The Trump administration has agreed to delay its new rule protecting healthcare workers from being bullied into participating in procedures that violate their faith beliefs as a result of the barrage of lawsuits against it.
The Department of Health and Human Services (HHS) announced the delay Monday.
According to Catholic News Agency (CNA), an HHS spokesperson said that, due to the “significant litigation” challenging the new rule, “HHS agreed to a stipulated request to delay the effective date of the rule until November 22.”
The postponement from July 22 allows “the parties more time to respond to the litigation and to grant entities affected by the rule more time to prepare for compliance,” CNA reported.
On the National Day of Prayer in May, President Donald Trump announced the final rule, which protects healthcare workers in HHS-funded programs from being forced into participating in procedures such as abortions, sterilizations, transgender treatments, or physician-assisted suicide.
“Finally, laws prohibiting government funded discrimination against conscience and religious freedom will be enforced like every other civil rights law,” said HHS Office for Civil Rights (OCR) Director Roger Severino.
“This rule ensures that healthcare entities and professionals won’t be bullied out of the health care field because they decline to participate in actions that violate their conscience, including the taking of human life,” he added. “Protecting conscience and religious freedom not only fosters greater diversity in healthcare, it’s the law.”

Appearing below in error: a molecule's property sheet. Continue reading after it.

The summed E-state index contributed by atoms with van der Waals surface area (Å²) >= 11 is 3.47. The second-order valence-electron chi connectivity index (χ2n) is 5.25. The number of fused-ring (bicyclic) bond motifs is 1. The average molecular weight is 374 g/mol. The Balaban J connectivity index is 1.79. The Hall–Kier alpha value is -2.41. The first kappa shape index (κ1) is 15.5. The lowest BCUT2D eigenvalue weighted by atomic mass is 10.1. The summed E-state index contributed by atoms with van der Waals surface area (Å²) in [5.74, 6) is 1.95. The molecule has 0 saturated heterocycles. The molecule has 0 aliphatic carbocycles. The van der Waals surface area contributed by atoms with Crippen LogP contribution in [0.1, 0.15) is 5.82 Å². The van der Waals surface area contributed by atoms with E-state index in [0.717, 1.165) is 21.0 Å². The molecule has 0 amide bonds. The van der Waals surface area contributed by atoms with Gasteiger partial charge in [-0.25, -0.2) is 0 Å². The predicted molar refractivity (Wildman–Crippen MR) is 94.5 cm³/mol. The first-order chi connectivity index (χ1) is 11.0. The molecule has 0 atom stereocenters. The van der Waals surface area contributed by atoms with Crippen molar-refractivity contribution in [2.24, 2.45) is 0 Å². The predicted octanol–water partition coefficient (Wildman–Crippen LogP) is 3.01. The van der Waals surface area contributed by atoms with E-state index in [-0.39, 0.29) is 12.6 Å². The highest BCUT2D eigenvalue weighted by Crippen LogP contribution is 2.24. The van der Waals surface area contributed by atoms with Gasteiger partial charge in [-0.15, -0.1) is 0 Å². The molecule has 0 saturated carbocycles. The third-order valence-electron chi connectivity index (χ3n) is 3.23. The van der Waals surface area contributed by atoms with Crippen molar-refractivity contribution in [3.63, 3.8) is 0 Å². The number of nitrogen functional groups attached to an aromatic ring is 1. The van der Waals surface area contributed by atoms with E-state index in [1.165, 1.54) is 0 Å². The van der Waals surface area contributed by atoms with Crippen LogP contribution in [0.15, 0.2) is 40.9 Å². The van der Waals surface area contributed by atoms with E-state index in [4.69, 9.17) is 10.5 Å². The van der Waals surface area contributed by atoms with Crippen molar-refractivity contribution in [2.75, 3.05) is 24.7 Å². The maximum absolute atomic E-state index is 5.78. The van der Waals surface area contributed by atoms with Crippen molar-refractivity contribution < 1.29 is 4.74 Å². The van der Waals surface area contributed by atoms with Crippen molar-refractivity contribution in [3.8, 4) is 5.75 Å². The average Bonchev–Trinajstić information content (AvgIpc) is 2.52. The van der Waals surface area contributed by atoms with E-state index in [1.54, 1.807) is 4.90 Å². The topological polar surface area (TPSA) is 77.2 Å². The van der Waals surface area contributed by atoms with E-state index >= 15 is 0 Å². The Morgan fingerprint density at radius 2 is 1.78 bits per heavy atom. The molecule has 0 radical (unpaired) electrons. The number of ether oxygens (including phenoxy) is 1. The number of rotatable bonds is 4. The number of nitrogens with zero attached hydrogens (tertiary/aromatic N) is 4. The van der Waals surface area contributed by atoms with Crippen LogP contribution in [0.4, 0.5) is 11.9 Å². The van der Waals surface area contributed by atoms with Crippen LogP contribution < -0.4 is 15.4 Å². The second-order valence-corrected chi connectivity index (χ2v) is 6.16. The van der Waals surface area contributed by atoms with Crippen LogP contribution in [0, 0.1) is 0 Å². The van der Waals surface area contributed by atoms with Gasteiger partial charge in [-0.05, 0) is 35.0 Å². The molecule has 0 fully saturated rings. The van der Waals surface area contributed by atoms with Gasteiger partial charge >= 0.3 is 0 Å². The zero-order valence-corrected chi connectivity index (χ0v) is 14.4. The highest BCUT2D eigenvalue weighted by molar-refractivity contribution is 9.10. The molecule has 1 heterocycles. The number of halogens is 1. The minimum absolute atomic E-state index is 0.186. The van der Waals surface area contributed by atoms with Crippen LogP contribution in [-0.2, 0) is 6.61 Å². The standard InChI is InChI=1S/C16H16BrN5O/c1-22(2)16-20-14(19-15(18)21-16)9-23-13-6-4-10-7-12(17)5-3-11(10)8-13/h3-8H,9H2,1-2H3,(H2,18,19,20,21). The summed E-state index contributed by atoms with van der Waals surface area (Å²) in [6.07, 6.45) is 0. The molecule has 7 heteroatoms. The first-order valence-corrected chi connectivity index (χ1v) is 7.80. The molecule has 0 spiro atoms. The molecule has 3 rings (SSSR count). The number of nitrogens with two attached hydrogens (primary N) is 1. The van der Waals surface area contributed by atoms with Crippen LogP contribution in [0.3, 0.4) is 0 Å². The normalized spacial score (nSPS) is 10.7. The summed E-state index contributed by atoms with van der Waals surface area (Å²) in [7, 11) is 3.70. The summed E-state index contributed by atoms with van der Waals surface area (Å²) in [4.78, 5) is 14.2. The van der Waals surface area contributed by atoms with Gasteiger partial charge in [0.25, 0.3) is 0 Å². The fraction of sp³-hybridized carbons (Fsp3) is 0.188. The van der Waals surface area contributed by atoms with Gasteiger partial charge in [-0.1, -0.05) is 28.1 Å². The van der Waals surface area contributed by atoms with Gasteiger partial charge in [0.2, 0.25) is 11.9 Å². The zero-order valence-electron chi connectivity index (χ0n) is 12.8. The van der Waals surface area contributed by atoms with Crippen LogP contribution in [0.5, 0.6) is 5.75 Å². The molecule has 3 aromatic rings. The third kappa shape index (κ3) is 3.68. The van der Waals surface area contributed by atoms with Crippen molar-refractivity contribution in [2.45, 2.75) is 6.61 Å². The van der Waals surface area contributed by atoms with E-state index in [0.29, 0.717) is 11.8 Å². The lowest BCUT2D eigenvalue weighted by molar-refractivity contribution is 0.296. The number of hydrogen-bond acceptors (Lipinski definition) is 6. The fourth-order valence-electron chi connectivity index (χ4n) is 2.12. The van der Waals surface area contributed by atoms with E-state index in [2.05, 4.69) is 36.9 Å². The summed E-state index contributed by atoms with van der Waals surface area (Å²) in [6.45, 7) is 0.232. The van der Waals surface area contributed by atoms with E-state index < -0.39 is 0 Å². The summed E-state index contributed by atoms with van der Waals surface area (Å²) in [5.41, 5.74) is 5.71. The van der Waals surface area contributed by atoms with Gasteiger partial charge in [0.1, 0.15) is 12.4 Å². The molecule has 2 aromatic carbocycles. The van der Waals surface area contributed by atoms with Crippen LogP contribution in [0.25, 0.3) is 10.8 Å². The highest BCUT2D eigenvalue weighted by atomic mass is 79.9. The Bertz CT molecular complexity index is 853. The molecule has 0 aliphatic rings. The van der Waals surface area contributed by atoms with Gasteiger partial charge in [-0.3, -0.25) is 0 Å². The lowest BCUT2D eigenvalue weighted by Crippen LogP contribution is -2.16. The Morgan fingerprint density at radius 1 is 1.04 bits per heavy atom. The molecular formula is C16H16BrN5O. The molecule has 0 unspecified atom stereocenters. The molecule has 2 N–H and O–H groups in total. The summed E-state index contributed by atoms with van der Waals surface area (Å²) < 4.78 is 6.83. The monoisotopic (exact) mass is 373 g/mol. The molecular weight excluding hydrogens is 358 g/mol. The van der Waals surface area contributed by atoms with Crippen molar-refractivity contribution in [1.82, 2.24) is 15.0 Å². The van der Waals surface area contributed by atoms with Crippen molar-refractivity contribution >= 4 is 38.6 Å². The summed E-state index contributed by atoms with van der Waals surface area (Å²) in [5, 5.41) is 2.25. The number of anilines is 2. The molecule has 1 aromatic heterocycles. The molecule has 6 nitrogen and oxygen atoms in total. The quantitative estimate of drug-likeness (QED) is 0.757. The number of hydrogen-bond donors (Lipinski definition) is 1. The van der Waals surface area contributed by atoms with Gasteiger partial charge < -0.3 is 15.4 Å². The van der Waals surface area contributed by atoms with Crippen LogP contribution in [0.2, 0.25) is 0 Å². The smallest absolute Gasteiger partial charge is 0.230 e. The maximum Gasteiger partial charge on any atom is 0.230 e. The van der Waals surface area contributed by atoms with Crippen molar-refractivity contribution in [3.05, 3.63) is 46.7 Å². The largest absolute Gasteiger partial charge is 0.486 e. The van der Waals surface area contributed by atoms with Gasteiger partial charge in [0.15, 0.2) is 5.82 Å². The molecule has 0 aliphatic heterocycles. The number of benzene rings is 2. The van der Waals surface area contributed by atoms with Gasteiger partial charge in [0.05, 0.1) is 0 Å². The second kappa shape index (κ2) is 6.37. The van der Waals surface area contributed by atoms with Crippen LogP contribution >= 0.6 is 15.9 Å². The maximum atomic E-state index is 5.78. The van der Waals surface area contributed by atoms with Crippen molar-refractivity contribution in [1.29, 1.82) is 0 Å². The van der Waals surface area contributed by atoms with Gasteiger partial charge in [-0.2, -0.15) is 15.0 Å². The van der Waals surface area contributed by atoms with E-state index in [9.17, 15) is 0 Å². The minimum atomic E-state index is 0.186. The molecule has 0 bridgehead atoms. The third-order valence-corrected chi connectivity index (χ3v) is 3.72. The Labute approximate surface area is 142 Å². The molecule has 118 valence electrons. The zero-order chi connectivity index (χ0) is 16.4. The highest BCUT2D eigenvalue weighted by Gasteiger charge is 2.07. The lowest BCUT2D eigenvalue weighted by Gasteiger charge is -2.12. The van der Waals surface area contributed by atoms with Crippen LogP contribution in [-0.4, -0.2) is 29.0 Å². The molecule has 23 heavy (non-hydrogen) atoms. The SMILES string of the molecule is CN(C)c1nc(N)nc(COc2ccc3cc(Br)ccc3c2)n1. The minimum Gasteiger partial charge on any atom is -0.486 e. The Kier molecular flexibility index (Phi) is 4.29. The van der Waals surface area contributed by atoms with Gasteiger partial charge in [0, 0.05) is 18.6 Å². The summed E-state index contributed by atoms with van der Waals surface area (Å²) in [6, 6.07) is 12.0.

However, Planned Parenthood, California Attorney General Xavier Becerra, the city of San Francisco, New York Attorney General Letitia James, and other allies of the abortion industry filed lawsuits challenging the rule.
— SF City Attorney (@SFCityAttorney) June 29, 2019
San Francisco City Attorney Dennis Herrera boasted in a press statement that the delay was a victory against the Trump administration.
“Faced with the law, the Trump administration blinked,” Herrera said. “We have won this battle — and it was an important one — but the fight is not over.”
Herrera described the new rule as one that would “systematically limit access to critical medical care for women, the LGBTQ community, and other vulnerable patients.”
“We’re not going to let that happen,” he added. “We will continue to stand up for what’s right. Hospitals are no place to put personal beliefs above patient care. Refusing treatment to vulnerable patients should not leave anyone with a clear conscience.”
However, Severino told CNA the rule simply enforces policies that have been in existence for years.
“The rule gives life and enforcement tools to conscience protection laws that have been on the books for decades,” he said.
“Protecting conscience and religious freedom fosters greater diversity in the healthcare space. We will defend the rule vigorously.”